Brooklyn brand mixes fashion and social activism

- The current political climate is providing one local fashion designer with endless inspiration.

Céline Semaan's Slow Factory, based in Brooklyn, uses clothes and accessories to tackle social and political issues.

Céline was born in Lebanon in 1982 in the middle of the civil war. A refugee herself, she has always felt a special connection to the displaced people of the world. Céline says she saw the cost of the war on human rights and on the environment at a young age, and wanted to dedicate her life to advocacy and social change.

Her brand, Slow Factory, is considered fashion activism, merging style with social change. Céline's key necklaces, made by Armenian jewelers in Lebanon fund ANERA, which provides education programs for refugees.

Céline says the key is a symbol of hope and dignity for refugees: hope that they'll go back home one day, and a symbol of dignity because they came from somewhere.

Over the summer, Slow Factory made headlines when Selena Gomez stepped out in their We The People necklace, a design Céline created for the ACLU. The necklace, handmade in New York, sold out in 72 hours. Slow Factory made more and continues to donate 10 percent of each purchase to the ACLU.

Slow Factory also designed a reversible flight jacket for the ACLU with the First Amendment written in Arabic on one side, and in English on the other. Slow Factory gives 10 percent of the jacket's purchase price to the ACLU.

This year has been a busy one for Slow Factory, with political issues popping up nearly every day. Some, like the proposed travel ban, hit especially close to home. Céline says that when the ban first came up she got a phone call from her immigration lawyer advising her not to travel even though she has a green card.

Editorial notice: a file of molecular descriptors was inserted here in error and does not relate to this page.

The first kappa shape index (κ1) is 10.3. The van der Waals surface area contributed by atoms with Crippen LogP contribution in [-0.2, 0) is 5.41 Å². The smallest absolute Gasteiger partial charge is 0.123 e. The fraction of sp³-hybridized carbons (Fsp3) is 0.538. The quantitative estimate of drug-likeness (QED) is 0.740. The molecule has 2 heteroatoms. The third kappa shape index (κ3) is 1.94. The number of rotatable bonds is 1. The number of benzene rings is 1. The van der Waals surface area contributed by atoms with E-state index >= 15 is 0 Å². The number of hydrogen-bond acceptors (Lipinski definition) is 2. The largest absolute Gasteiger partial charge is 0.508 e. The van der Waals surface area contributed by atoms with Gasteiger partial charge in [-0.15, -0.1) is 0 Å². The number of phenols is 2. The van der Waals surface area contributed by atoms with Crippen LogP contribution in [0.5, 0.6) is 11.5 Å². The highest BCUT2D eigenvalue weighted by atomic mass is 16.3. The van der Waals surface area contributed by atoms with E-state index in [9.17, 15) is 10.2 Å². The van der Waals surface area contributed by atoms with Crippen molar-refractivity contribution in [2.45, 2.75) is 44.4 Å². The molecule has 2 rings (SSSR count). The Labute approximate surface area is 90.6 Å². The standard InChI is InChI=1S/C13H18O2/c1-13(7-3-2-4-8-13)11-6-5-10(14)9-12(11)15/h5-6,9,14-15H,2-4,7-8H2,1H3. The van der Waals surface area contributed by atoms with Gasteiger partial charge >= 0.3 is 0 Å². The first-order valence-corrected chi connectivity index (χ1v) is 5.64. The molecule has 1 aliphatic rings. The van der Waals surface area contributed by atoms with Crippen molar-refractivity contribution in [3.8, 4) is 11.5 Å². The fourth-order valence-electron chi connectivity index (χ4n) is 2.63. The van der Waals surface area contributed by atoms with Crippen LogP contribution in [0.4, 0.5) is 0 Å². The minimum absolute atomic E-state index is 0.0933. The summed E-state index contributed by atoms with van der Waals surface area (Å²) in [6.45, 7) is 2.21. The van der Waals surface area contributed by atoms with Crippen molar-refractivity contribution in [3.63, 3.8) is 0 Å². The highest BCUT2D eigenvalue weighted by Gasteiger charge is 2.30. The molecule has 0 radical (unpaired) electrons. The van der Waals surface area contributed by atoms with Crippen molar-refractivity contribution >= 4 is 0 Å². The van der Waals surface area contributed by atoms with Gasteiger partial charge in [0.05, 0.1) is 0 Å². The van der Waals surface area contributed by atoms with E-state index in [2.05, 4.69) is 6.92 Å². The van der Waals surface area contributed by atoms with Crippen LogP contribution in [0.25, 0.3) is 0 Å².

That call inspired Céline to Google an image of North Africa at night. She printed the image on a silk scarf with the word "Banned" across it, crossed out.

Scarves are where it all started for Céline. After seeing Hubble images of the earth in her 20s, she felt compelled to turn them into sustainable silk scarves. The project was spontaneous at first. She says she just wanted to put the images on silk squares so people could wrap themselves in the world and the universe.

The most powerful was an image of Gaza at night. There was no electricity in Gaza, so you could only see the explosions from space. Slow Factory raised $10,000 selling that scarf, which enabled them to build a school in the West Bank and distribute dignity kits to displaced women in Gaza. 

Céline's latest project, The Library, is a denim collaboration with designer Andrea Lauer, a dear friend. They worked with Thread International using a special kind of denim that is 19 percent recycled plastic bottles. The rest of the fabric is American-grown cotton.

The Slow Factory studio is on Woodpoint Road in Williamsburg. Céline hosts panels and pop-ups there. You're always welcome to drop by and do some socially conscious shopping.
 

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